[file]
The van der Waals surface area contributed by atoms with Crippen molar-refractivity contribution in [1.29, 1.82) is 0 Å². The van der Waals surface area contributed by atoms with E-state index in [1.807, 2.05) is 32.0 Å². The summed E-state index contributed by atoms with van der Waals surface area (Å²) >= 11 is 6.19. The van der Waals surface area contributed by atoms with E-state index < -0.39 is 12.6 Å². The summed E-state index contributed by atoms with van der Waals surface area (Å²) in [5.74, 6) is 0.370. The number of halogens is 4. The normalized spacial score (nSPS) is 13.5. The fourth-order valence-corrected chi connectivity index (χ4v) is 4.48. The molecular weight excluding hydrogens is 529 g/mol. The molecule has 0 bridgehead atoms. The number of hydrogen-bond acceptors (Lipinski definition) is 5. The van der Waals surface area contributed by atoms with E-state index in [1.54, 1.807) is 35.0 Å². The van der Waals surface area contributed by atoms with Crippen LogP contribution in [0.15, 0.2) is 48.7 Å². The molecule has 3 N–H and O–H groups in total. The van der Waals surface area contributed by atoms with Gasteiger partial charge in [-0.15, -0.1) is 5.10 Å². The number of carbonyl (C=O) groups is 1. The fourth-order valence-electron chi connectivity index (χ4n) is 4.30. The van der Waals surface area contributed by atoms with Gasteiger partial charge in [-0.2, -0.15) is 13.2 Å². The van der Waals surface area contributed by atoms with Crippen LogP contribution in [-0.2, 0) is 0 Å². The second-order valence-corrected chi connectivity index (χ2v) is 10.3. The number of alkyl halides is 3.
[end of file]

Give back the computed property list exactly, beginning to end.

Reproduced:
The van der Waals surface area contributed by atoms with Crippen molar-refractivity contribution in [1.29, 1.82) is 0 Å². The van der Waals surface area contributed by atoms with E-state index in [1.807, 2.05) is 32.0 Å². The summed E-state index contributed by atoms with van der Waals surface area (Å²) >= 11 is 6.19. The van der Waals surface area contributed by atoms with E-state index < -0.39 is 12.6 Å². The summed E-state index contributed by atoms with van der Waals surface area (Å²) in [5.74, 6) is 0.370. The number of halogens is 4. The normalized spacial score (nSPS) is 13.5. The fourth-order valence-corrected chi connectivity index (χ4v) is 4.48. The molecular weight excluding hydrogens is 529 g/mol. The molecule has 0 bridgehead atoms. The number of hydrogen-bond acceptors (Lipinski definition) is 5. The van der Waals surface area contributed by atoms with E-state index in [1.54, 1.807) is 35.0 Å². The van der Waals surface area contributed by atoms with Crippen LogP contribution in [0.15, 0.2) is 48.7 Å². The molecule has 3 N–H and O–H groups in total. The van der Waals surface area contributed by atoms with Gasteiger partial charge in [-0.15, -0.1) is 5.10 Å². The number of carbonyl (C=O) groups is 1. The fourth-order valence-electron chi connectivity index (χ4n) is 4.30. The van der Waals surface area contributed by atoms with Gasteiger partial charge in [-0.2, -0.15) is 13.2 Å². The van der Waals surface area contributed by atoms with Crippen LogP contribution in [-0.2, 0) is 0 Å². The second-order valence-corrected chi connectivity index (χ2v) is 10.3. The number of alkyl halides is 3.